sity were informed yesterday on
what they must do to retain their
status under the Immigration and
Nationality Act of 1952.
Edward J. Duggan, deputy dis-
trict director, Horace E. Wiley,
chief of inspection and examina-
tions branch and Lucile Salyers,
chief of the non-immigrant stud-
ent section of the Detroit Immi-
gration and Naturalization Service
participated in a panel discussion
clarifying problems facing foreign
students.
If a student entered the United
States with a limited or single en-
try visa, they warned, he is not
able to visit Canada except in
cases of unforeseen emergency.
Should he leave the United States,
he would need another visa to re-
turn, they pointed out.
Students must have permission
from immigration authorities to
work, the officials continued, and
although permits will be given in.
case of need, the law. has been
modified to allow on-campus em-
ployment.

U.S. Offers
Atom Peace
Plans to UiN
UNITED NATIONSN. Y. (-
The United States yesterday gave
the United Nations a detailed plan
for implementing President Dwight
D. Eisenhower's atoms-for-peace
program.
It proposed 1) sharing mater-
ials and know-how through bi-
lateral agreements, 2) a 1955 sci-
entific conference and 3) forma-
tion of an international atomic
energy agency.
The Soviet Union was told "the
door is still open" for Russian
cooperation.
Henry Cabot Lodge Jr., United
States chief delegate, spelled out
for the General Assembly's Poli-
tical Committee the details of the
proposals laid down to the Assem-
bly by the President last Dec. 9
and by Secretary of State John
Foster Dulles Sept. 23.
He announced that the United
States was now "prepared to start
discussions with other countries
for the conclusion of bilateral
agreements" to supply them With
atomic information, technical aid
and fissionable materials for
building half million dollar atomic
research piles.
He said it-with other unspeci-
fied countries-would sponsor an
Assembly resolution to put the
UN into "international coopera-
tion in developing the use of the
atom for peace" as quickly as pos-
sible. United States sources dater
added that this probably would be
introduced in the committee early
next week.
Listens Intently
Andrei Vishinsky, Soviet deputy
foreign minister, listened intently
to Lodge, following his copies, of
the speeches and sometimes, tak-
ing notes. He gave no indication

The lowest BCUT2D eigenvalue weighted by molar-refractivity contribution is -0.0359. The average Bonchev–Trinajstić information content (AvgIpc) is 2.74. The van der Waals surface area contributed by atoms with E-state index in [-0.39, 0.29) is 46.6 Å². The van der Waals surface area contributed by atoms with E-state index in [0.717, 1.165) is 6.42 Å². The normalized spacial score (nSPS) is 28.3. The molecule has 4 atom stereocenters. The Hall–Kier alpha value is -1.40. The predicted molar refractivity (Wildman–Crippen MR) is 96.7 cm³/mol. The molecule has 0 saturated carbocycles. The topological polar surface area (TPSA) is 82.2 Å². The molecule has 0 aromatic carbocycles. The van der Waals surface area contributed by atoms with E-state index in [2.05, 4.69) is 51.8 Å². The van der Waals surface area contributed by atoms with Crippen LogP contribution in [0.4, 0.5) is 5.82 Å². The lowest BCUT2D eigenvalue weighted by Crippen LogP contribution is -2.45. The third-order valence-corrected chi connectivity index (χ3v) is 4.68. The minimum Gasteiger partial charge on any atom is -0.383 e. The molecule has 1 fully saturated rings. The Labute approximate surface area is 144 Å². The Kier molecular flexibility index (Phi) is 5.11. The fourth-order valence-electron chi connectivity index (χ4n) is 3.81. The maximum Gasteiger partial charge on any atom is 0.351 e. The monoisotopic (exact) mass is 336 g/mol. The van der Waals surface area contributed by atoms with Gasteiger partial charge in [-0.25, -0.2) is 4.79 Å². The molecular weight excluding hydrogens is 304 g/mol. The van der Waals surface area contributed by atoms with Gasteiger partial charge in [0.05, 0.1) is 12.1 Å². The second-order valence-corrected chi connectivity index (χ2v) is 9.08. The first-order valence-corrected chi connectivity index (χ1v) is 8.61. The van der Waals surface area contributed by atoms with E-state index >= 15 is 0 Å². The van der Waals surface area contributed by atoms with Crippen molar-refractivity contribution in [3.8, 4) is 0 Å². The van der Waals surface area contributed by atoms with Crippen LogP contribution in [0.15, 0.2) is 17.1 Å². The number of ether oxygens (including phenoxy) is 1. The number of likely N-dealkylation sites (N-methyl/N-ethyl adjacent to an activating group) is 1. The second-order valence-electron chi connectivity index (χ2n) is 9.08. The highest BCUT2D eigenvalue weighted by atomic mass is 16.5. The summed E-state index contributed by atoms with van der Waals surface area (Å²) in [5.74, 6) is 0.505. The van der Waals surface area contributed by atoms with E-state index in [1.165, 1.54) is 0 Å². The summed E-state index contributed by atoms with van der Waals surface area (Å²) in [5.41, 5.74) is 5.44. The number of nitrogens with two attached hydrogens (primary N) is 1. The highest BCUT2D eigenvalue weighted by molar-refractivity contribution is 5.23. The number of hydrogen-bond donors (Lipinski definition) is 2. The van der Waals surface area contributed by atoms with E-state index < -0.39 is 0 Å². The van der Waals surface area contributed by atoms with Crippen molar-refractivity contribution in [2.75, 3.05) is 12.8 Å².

of when he would speak.
Lodge's address came two days
after the President's Washington
announcement that a United
States note to the Soviet ambas-
sador there had proposed further
American-Soviet negotiations on
atoms for peace.
Knight Says
Election Was
Boost to Adlai
CHICAGO, Nov. 5 (A'-Publishe
John S. Knight today said "the one
man who profited most from the
election results was Adlai Steven-
son."
He said Stevenson, the Demo-
cratic presidential nominee in 1952,
probably will be that party's can-
didate for President again in 1956.
Knight, editor and publisher of
the Chicago Daily News and other:
Knight newspapers, addressed the
Mid-Continent Trust Conference of
the American Bankers Association.
Several days before the Republi-
cans made their nominations in
1952, Knight accurately predicted
the then Sen. Richard Nixon would.

LOU BALDACCI
. .. seeks revenge

* * *

*

TO MAKE BEEFS ON BIRDS:
Assembly Board Plans Pro

Censorship Planning ...
WASHINGTON-The Office of Defense Mobilization yesterday
created a Committee on National Censorship Planning headed by Lt.
Gen. Willard S. Paul, Ret. Nine federal agencies will be represented
on the panel, which will have the task of getting a blueprint ready
for use in case of need.
Paul told a reporter that he "subscribes wholeheartedly to the
policy of voluntary censorship control" as it operated in World
War II.
When the agency representatives have been picked and have
sketched out the plans for a wartime organization, an ODM spokes-
man said, representatives of newspapers, radio, television, the com-
munications industries and other media of information will be
brought into the planning.
Peace Treaty...
RANGOON, Burma-The state
of war between Burma and Japan
itest on Food officially ended yesterday with the
signing of a peace treaty.
Inaseparate reparations agree-
that each of the parties concerned ment, goods, loans and technical
can appreciate the other's posi- help over the next 10 years
tion. compensate for damage and suf-
"Assembly knows how to set up fering inflicted on Burma by the
the machinery to work satisfactor- Japanese invasion in World War
ily with the agencies concerned," IL
she added.
Aclar -.-- .. s +h4cr+ +a T. 7 -.. " P T1

PILOTING SKILL:
16 People Escape Injury
In Emergency Landing

a great improvement week by
week. And the fleet corps of Illini
backs that includes J. C. Caroline,
Mickey Bates, and Abe Woodson
are champing at the bit waiting
for a few holes to open up so that
they can have a place to run.
If things aren't moving too well
on the ground quarterback FEn
Lindback is expected to test the
Wolverines with his passes, for
Illinois scout Leo Johnson was
See MICHIGAN, Page 3

By LOU SAUER
Recent demonstrations of disap-
proval of dormitory food have led
Assembly Board to action on the
situation.
At a meeting Thursday, board
members, acutely aware of the
need for action. decided ou a nlan

and Prescott houses made out a
petition Thursday when hash was
served at noon. Girls at Stockwell
reported that even before the
Lloyd incident the complaints were
heavy, and since then have inten-
sified.
MiacPrnk rf.4,.-rI +ht+th

WASHINGTON (P) - After cir-
cling nervously for 2 hours and
11 minutes, an American Airlines
plane with a crippling, nose wheel
ground to a precarious but safe
landing at National Airport yes-
terday.

The plane raced down the run-
way and slowly settled on its
damaged nose wheel, which fold-
ed under the burder. The orange-
streaked, aluminum nose bump-
ed into the concrete and the plane
1n.ia1+DA amn, i mediately its tail